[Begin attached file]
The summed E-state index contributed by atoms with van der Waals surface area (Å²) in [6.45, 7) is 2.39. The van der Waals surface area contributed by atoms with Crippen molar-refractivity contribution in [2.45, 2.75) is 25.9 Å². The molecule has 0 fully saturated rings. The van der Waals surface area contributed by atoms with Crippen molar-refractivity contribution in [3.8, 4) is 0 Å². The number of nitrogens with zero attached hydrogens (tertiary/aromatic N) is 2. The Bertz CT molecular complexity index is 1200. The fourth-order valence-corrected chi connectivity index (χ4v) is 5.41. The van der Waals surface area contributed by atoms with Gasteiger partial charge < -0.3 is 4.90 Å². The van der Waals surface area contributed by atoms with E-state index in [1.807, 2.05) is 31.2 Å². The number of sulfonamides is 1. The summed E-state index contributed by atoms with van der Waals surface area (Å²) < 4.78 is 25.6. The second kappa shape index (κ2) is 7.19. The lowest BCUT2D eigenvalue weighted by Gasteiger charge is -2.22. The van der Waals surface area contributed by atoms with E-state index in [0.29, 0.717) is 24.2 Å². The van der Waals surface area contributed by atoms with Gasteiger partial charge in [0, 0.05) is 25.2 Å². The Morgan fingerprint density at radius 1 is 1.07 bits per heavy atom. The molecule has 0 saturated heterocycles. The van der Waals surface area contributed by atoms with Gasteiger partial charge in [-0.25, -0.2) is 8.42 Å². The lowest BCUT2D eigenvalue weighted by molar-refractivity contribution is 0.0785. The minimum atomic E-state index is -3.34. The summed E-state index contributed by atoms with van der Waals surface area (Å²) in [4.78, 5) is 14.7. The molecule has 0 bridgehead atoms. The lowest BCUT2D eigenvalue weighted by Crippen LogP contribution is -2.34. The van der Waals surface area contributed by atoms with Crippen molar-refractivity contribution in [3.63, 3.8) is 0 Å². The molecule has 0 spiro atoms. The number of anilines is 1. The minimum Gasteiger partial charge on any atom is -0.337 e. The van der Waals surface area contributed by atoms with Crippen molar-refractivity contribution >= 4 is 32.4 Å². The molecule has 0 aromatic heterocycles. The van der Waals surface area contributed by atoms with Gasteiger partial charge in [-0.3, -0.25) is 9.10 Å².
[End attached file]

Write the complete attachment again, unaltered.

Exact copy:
The summed E-state index contributed by atoms with van der Waals surface area (Å²) in [6.45, 7) is 2.39. The van der Waals surface area contributed by atoms with Crippen molar-refractivity contribution in [2.45, 2.75) is 25.9 Å². The molecule has 0 fully saturated rings. The van der Waals surface area contributed by atoms with Crippen molar-refractivity contribution in [3.8, 4) is 0 Å². The number of nitrogens with zero attached hydrogens (tertiary/aromatic N) is 2. The Bertz CT molecular complexity index is 1200. The fourth-order valence-corrected chi connectivity index (χ4v) is 5.41. The van der Waals surface area contributed by atoms with Gasteiger partial charge < -0.3 is 4.90 Å². The van der Waals surface area contributed by atoms with E-state index in [1.807, 2.05) is 31.2 Å². The number of sulfonamides is 1. The summed E-state index contributed by atoms with van der Waals surface area (Å²) < 4.78 is 25.6. The second kappa shape index (κ2) is 7.19. The lowest BCUT2D eigenvalue weighted by Gasteiger charge is -2.22. The van der Waals surface area contributed by atoms with E-state index in [0.29, 0.717) is 24.2 Å². The van der Waals surface area contributed by atoms with Gasteiger partial charge in [0, 0.05) is 25.2 Å². The Morgan fingerprint density at radius 1 is 1.07 bits per heavy atom. The molecule has 0 saturated heterocycles. The van der Waals surface area contributed by atoms with Gasteiger partial charge in [-0.25, -0.2) is 8.42 Å². The lowest BCUT2D eigenvalue weighted by molar-refractivity contribution is 0.0785. The minimum atomic E-state index is -3.34. The summed E-state index contributed by atoms with van der Waals surface area (Å²) in [4.78, 5) is 14.7. The molecule has 0 bridgehead atoms. The lowest BCUT2D eigenvalue weighted by Crippen LogP contribution is -2.34. The van der Waals surface area contributed by atoms with Crippen molar-refractivity contribution in [3.63, 3.8) is 0 Å². The molecule has 0 spiro atoms. The number of anilines is 1. The minimum Gasteiger partial charge on any atom is -0.337 e. The van der Waals surface area contributed by atoms with Crippen molar-refractivity contribution >= 4 is 32.4 Å². The molecule has 0 aromatic heterocycles. The van der Waals surface area contributed by atoms with Gasteiger partial charge in [-0.3, -0.25) is 9.10 Å².